Experimental Approach. This section should include, but is not limited to, a description of the proposed work, including goals, strategies, approaches, and methods. Highly competitive EDGE proposals include, for example, positive and negative controls, relevant repeatability metrics, and transformation efficiencies. Include only aims that are relevant to the goals of EDGE. Hypothesis-driven research beyond proof-of-concept validation of EDGE-relevant tools and resources is more appropriate for submission to other BIO programs.

    Broader Impacts. This named sub-section of the Project Description is required in all proposals submitted to NSF. Inclusion of this sub-section does not differ from guidance in the PAPPG.

    EDGE proposals that do not include the four named sub-sections in the Project Description will be returned without review.

  9. Are there any required Supplemental Documents that must be included in my EDGE proposal?

    Yes. A Dissemination and Education Plan, not to exceed 3 pages, must be included as a Supplementary Document. The Dissemination and Education Plan should include, but is not limited to, a description of how the enabling tools will be rapidly disseminated and how training will be provided (if necessary) to maximize the impact on the research community. An explicit expectation is that tools and methods will be disseminated before publication; PIs should include plans to accommodate this expectation. How will outreach to the community be achieved? How many researchers will be trained? How will reagents and other resources be maintained and disseminated? An implementation timetable and strategy for evaluation and management of the Dissemination and Management Plan over the award period (three years or less) should be included. Proposals that do not include the required Dissemination and Education Plan will be returned without review.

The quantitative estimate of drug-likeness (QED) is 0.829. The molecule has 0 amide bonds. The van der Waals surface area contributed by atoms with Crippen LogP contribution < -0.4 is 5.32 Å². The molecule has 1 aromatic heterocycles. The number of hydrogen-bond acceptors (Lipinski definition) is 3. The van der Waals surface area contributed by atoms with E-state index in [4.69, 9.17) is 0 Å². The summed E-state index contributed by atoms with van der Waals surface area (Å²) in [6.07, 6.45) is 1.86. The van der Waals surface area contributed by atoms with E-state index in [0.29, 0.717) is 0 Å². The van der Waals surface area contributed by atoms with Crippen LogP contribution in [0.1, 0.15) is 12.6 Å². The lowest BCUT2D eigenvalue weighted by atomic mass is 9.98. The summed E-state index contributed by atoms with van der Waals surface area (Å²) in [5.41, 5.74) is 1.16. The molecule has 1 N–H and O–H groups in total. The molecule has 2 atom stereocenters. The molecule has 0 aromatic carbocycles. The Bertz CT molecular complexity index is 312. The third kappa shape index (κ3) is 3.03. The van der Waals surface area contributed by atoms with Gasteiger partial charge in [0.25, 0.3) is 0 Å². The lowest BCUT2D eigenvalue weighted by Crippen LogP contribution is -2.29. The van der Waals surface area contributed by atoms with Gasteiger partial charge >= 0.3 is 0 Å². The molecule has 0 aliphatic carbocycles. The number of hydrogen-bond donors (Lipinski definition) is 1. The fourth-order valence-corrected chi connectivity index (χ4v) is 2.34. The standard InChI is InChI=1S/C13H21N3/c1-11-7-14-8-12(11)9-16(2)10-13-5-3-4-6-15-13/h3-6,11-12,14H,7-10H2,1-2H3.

For proposals involving one or more organizations as subawardees of the lead organization a Project Management Plan, not to exceed 3 pages, must be included as a Supplementary Document. The plan should include a description of communication and coordination mechanisms that will insure the project goals are met in a timely manner. This document is separate from the Data Management Plan that is required in all NSF proposals (see the PAPPG). Proposals that involve one or more organizations as subawardees, and that do not include the required Project Management Plan will be returned without review.

    Supplementary Documents may include letters of collaboration from individuals or organizations that are integral parts of the proposed project but are not supported by subawards. Such individuals or organizations may be involved in specific, well-defined aspects of the project, cooperation on outreach efforts, or documentation of permission to access materials or data. Letters of collaboration should focus solely on affirming that the individual or organization is willing to collaborate on the project as specified in the Project Description. The Project Description should include a description of the nature of and need for the collaboration, the role of the collaborator, and the expected outcomes/deliverables from the collaboration. The template that must be used for the preparation of letters of collaboration is specified in the PAPPG, Chapter II,C.2.j. No additional text may be included in the letter. Proposals containing letters deviating from the required template will be returned without review. Letters of collaboration are not required from any individual designated as a Co-PI or senior personnel, nor are letters of collaboration required from any organization that will be a subawardee in the proposal budget.